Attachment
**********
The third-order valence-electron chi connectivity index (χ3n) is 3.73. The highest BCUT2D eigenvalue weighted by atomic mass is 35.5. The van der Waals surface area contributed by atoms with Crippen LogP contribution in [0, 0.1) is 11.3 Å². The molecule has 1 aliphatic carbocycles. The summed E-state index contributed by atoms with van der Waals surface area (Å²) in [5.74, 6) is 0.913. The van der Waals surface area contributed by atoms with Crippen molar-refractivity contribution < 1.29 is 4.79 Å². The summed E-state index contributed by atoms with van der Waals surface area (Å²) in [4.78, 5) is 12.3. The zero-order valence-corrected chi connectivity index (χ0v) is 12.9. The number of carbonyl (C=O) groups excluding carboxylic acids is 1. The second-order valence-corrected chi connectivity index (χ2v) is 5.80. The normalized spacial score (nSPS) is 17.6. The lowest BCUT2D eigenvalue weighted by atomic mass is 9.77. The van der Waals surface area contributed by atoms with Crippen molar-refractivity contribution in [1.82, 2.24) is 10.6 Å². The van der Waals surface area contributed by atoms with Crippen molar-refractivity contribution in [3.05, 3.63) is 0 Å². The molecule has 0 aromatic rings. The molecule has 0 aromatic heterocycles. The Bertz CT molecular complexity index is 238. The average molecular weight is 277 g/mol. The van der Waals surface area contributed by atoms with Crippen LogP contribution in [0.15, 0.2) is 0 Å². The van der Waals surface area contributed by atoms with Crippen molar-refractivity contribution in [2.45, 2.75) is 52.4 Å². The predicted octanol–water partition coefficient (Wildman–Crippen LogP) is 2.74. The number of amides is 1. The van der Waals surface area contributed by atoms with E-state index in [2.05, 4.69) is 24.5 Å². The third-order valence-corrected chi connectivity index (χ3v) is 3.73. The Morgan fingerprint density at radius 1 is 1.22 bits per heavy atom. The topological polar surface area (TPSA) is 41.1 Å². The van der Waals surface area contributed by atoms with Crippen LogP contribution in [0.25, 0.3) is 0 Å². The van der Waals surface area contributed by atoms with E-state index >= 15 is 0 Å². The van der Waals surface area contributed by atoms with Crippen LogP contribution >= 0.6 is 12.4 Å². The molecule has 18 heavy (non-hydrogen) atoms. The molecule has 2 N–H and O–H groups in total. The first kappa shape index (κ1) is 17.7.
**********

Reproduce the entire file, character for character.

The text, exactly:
The third-order valence-electron chi connectivity index (χ3n) is 3.73. The highest BCUT2D eigenvalue weighted by atomic mass is 35.5. The van der Waals surface area contributed by atoms with Crippen LogP contribution in [0, 0.1) is 11.3 Å². The molecule has 1 aliphatic carbocycles. The summed E-state index contributed by atoms with van der Waals surface area (Å²) in [5.74, 6) is 0.913. The van der Waals surface area contributed by atoms with Crippen molar-refractivity contribution < 1.29 is 4.79 Å². The summed E-state index contributed by atoms with van der Waals surface area (Å²) in [4.78, 5) is 12.3. The zero-order valence-corrected chi connectivity index (χ0v) is 12.9. The number of carbonyl (C=O) groups excluding carboxylic acids is 1. The second-order valence-corrected chi connectivity index (χ2v) is 5.80. The normalized spacial score (nSPS) is 17.6. The lowest BCUT2D eigenvalue weighted by atomic mass is 9.77. The van der Waals surface area contributed by atoms with Crippen molar-refractivity contribution in [1.82, 2.24) is 10.6 Å². The van der Waals surface area contributed by atoms with Crippen molar-refractivity contribution in [3.05, 3.63) is 0 Å². The molecule has 0 aromatic rings. The molecule has 0 aromatic heterocycles. The Bertz CT molecular complexity index is 238. The average molecular weight is 277 g/mol. The van der Waals surface area contributed by atoms with Crippen LogP contribution in [0.15, 0.2) is 0 Å². The van der Waals surface area contributed by atoms with Crippen molar-refractivity contribution in [2.45, 2.75) is 52.4 Å². The predicted octanol–water partition coefficient (Wildman–Crippen LogP) is 2.74. The number of amides is 1. The van der Waals surface area contributed by atoms with E-state index in [2.05, 4.69) is 24.5 Å². The third-order valence-corrected chi connectivity index (χ3v) is 3.73. The Morgan fingerprint density at radius 1 is 1.22 bits per heavy atom. The topological polar surface area (TPSA) is 41.1 Å². The van der Waals surface area contributed by atoms with Crippen LogP contribution in [0.25, 0.3) is 0 Å². The van der Waals surface area contributed by atoms with E-state index >= 15 is 0 Å². The van der Waals surface area contributed by atoms with Crippen LogP contribution >= 0.6 is 12.4 Å². The molecule has 18 heavy (non-hydrogen) atoms. The molecule has 2 N–H and O–H groups in total. The first kappa shape index (κ1) is 17.7.